“I watch the races on TV when I can,” he told NBC Sports. “I like to watch the Truck and (Xfinity) races. I don’t go out of my way, but if I’m not doing anything, I’ll watch it then.”
Then, he adds with a laugh, “Sometimes, I’ll go to sleep at night watching the night races.”
STILL A FAN FAVORITE
Since his last Truck race in 1996, Gant has attended only two NASCAR Cup races in person. One was a few years ago at Texas Motor Speedway, and the other was late September when he took part in the Throwback Weekend festivities at Darlington Raceway.
One of the biggest highlights of that weekend was when Gant swung back behind the wheel of his legendary Skoal Bandit car and took a parade lap, which drew huge applause.
It was apparent that even though he hadn’t raced in 20 years, Gant was still a fan favorite at the “Track Too Tough To Tame.” He received some of the loudest applause of the NASCAR greats who attended and was swamped by fans welcoming him back as if he never had left.
Yet Gant also noticed something. While he enjoyed the attention, Gant admitted that the NASCAR of his era is not the same NASCAR of today.
“It was very strange being there because I really didn’t know anybody there,” he said. “I didn’t know any of the crew guys, crew chiefs, drivers, didn’t know anybody except just a few older people I knew and older fans.
“It’s a somewhat different ballgame when I was racing. It’s hard to put your finger on anything, there’s just so many little things that were different back then.”
Gant’s former crew chief, Andy Petree, brought back the old gang together in this tweet last year from Darlington:
SHORT-TRACK SUPERSTAR BEFORE HE CAME TO WINSTON CUP
While it was in NASCAR Cup and Xfinity races that Gant earned the most notoriety, he was a short-track driver first and foremost.
Sure, he earned 18 wins in the Cup Series and finished a career-best second in the season standings in 1984 and won another 21 races in the Xfinity ranks. But Gant earned more than 300 wins in the lower tiers of NASCAR racing, including the Sportsman championship in 1972-74. He also finished runner-up three times in what is today the Xfinity Series (1969, ’76 and ’77).
He paid his dues and served his racing apprenticeship before he cashed in with the then-Winston Cup Series.
“Back in the day, you had David Pearson, Cale Yarborough, Bobby Allison, Richard Petty – all them drivers – they started out not as young as they do now,” Gant said. “I started racing when I was 24 in a hobby car at Hickory.
“When I got to Winston Cup, I ran for Rookie of the Year in 1979 (at the age of 39 and competed against fellow rookies Dale Earnhardt and Terry Labonte), and when I first ran for (longtime sponsor) Skoal, I was 41 years old (1981).
“I was 42 before I won my first race in Cup (1982 Martinsville).”
TODAY’S YOUNG DRIVERS NOT PAYING ENOUGH DUES
Gant said that young drivers of today are jumping to the Cup Series much earlier than his era. In so doing, the young guns are not able to build the same type of large and loyal fan bases that drivers developed from their early days of Sportsman racing before moving up to Cup.
“We raced a lot of years, early years, with Sportsman cars, things like that,” he said. “Now, you see a guy who’s 20, racing in a Truck and then racing in NASCAR Cup, they haven’t had enough time to get a fan base. That’s what I think right now the problem today is the fan base for the new guys coming in to race.
“The other part of the problem is you have young guys that aren’t really car guys. Like me, I have always been into cars from the age of 18 or 19 years old, racing short tracks, dirt cars, sprint cars, all them things. I think the young people now don’t really associate with the young people that race, and the models of cars don’t matter to a lot of them.”
Gant still likes NASCAR racing but readily admits, “It’s just a lot of difference. Unless you were there, you can’t really pinpoint everything. Everything is more business-like today than it was.
“And the cars are so much different, looking at it on television. The cars are so much lower. I did not like running with restrictor plates that came out the last few years I raced. It puts you in a box, just like it is now. All the cars are the same in horsepower and the bodies are all the same.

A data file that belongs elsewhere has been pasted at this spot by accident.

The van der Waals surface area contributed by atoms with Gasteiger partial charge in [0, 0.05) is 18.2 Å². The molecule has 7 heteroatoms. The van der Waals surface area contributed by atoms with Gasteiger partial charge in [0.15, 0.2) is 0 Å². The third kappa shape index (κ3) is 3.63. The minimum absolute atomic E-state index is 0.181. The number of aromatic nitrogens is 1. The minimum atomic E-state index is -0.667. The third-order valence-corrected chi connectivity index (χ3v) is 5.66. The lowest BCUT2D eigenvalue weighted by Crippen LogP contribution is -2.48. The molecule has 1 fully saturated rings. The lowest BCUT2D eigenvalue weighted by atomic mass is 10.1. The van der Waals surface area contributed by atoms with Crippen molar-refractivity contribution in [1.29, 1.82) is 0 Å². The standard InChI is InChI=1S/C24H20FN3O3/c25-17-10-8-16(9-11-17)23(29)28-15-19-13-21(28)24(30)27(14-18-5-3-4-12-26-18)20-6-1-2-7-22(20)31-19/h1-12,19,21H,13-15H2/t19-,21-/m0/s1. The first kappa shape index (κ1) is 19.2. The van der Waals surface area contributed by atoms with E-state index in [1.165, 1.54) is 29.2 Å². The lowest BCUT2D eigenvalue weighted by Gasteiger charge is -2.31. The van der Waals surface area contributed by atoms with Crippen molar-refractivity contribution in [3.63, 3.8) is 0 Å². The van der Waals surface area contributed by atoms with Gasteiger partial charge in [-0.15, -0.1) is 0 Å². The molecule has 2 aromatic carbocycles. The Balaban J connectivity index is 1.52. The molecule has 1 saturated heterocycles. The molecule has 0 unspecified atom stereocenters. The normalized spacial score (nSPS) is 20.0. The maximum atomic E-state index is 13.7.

“Back when I was racing, I liked the way it was. We had a stock car. We’d go to Daytona, and it’d be a Monte Carlo, Pontiac, Chevrolet or whatever was running.”
GANT REFLECTS ON HIS TOP CAREER HIGHLIGHTS
Of his career, Gant said there were two high points that stand out to him, both markedly different from each other. First was in the Modified Series, while the other was in the Cup Series.
“We had so much fun racing prior to Winston Cup racing,” he said. “The first big race was when I won the Modified race at Daytona, and then also won at Charlotte. Winning at both those tracks were probably the biggest things of my career. A lot of people ask, ‘What about your Winston Cup career?’ Well, you wouldn’t have been there if you hadn’t won somewhere else to start with.”
As for his Cup tenure, it was winning four Cup races in a row in September 1991, along with two Busch Series wins in the same month. He earned his other famous nickname as a result; “Mr. September.”
“I felt like we couldn’t be beat,” he said. “We were coming up on the end of the year, and I could not wait to start the next season then.”
SOON TO BE BACK ON THE ROAD AGAIN
Gant once again is preparing to take part in the 23rd Kyle Petty Charity Ride Across America, which starts May 13 in Portland, Oregon, and finishes in Milwaukee, Wisconsin, on May 19. Gant has been part of the Charity Ride each of the previous 22 years.
“We’ve been just about everywhere you can go,” Gant said.
But Gant will be far from the oldest driver on the Ride. Fellow former NASCAR racer Hershel McGriff will take part again in at least one or two segments of the Ride at the age of 89. McGriff competed in a short track race in California as recently as five years ago at the age of 84.
Harry Phil Gant — also known as “Handsome Harry” and “Mr. September” –Age: 74 –Home: Taylorsville, North Carolina –NASCAR Cup stats: 474 starts, 18 wins, 123 top fives, 208 top 10s, 17 poles. –NASCAR Xfinity stats: 128 starts, 21 wins, 52 top fives, 71 top 10s, 14 poles. –NASCAR Camping World Truck Series: 11 starts in 1996, four top 10s. –Notable: Holds record as the oldest driver ever to win a Cup Series race (52 years, 219 days) and as the oldest driver ever to earn his first career Cup win (42 years and 105 days).
Fans love their short track racing and NASCAR is looking at that, including moving previous Saturday night Cup races to Sunday afternoons so as not to impact the local short track shows on Fridays nd Saturdays.
On Thursday’s edition of NASCAR America, Nate Ryan, Dale Jarrett, Parker Kligerman examined how short tracks and NASCAR coexist, why grass roots racing on short tracks is so important for the sport overall, and how NASCAR is looking to do more to help out grass roots tracks.